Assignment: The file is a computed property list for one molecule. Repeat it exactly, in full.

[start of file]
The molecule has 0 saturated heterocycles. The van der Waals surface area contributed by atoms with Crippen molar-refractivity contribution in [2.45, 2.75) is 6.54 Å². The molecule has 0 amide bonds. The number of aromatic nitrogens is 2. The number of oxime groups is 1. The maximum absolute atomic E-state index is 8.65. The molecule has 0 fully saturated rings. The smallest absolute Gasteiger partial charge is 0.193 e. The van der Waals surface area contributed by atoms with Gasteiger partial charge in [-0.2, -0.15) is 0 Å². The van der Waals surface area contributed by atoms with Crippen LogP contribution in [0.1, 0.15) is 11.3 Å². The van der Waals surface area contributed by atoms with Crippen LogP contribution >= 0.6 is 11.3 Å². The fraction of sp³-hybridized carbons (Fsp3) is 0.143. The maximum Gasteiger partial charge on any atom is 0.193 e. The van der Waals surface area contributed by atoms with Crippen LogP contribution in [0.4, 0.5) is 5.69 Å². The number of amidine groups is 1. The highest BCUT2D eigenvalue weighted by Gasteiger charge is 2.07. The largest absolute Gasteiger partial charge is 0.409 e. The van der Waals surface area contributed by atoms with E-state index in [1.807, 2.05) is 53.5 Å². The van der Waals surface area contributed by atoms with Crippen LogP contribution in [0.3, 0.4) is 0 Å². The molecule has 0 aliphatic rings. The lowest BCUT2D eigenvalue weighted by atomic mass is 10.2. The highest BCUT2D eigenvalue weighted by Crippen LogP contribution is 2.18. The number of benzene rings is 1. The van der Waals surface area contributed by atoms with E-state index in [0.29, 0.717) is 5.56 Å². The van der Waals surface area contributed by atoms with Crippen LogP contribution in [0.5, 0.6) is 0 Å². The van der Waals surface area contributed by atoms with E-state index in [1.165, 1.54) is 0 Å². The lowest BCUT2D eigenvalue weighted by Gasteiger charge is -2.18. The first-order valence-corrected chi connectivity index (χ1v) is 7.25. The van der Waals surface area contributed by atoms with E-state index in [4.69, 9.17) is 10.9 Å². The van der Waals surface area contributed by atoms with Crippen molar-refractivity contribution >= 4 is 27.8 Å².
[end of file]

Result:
The molecule has 0 saturated heterocycles. The van der Waals surface area contributed by atoms with Crippen molar-refractivity contribution in [2.45, 2.75) is 6.54 Å². The molecule has 0 amide bonds. The number of aromatic nitrogens is 2. The number of oxime groups is 1. The maximum absolute atomic E-state index is 8.65. The molecule has 0 fully saturated rings. The smallest absolute Gasteiger partial charge is 0.193 e. The van der Waals surface area contributed by atoms with Gasteiger partial charge in [-0.2, -0.15) is 0 Å². The van der Waals surface area contributed by atoms with Crippen LogP contribution in [0.1, 0.15) is 11.3 Å². The van der Waals surface area contributed by atoms with Crippen LogP contribution >= 0.6 is 11.3 Å². The fraction of sp³-hybridized carbons (Fsp3) is 0.143. The maximum Gasteiger partial charge on any atom is 0.193 e. The van der Waals surface area contributed by atoms with Crippen LogP contribution in [0.4, 0.5) is 5.69 Å². The number of amidine groups is 1. The highest BCUT2D eigenvalue weighted by Gasteiger charge is 2.07. The largest absolute Gasteiger partial charge is 0.409 e. The van der Waals surface area contributed by atoms with E-state index in [1.807, 2.05) is 53.5 Å². The van der Waals surface area contributed by atoms with Crippen LogP contribution in [0.3, 0.4) is 0 Å². The molecule has 0 aliphatic rings. The lowest BCUT2D eigenvalue weighted by atomic mass is 10.2. The highest BCUT2D eigenvalue weighted by Crippen LogP contribution is 2.18. The number of benzene rings is 1. The van der Waals surface area contributed by atoms with E-state index in [0.29, 0.717) is 5.56 Å². The van der Waals surface area contributed by atoms with Crippen LogP contribution in [0.5, 0.6) is 0 Å². The van der Waals surface area contributed by atoms with E-state index in [1.165, 1.54) is 0 Å². The lowest BCUT2D eigenvalue weighted by Gasteiger charge is -2.18. The first-order valence-corrected chi connectivity index (χ1v) is 7.25. The van der Waals surface area contributed by atoms with E-state index in [4.69, 9.17) is 10.9 Å². The van der Waals surface area contributed by atoms with Crippen molar-refractivity contribution >= 4 is 27.8 Å².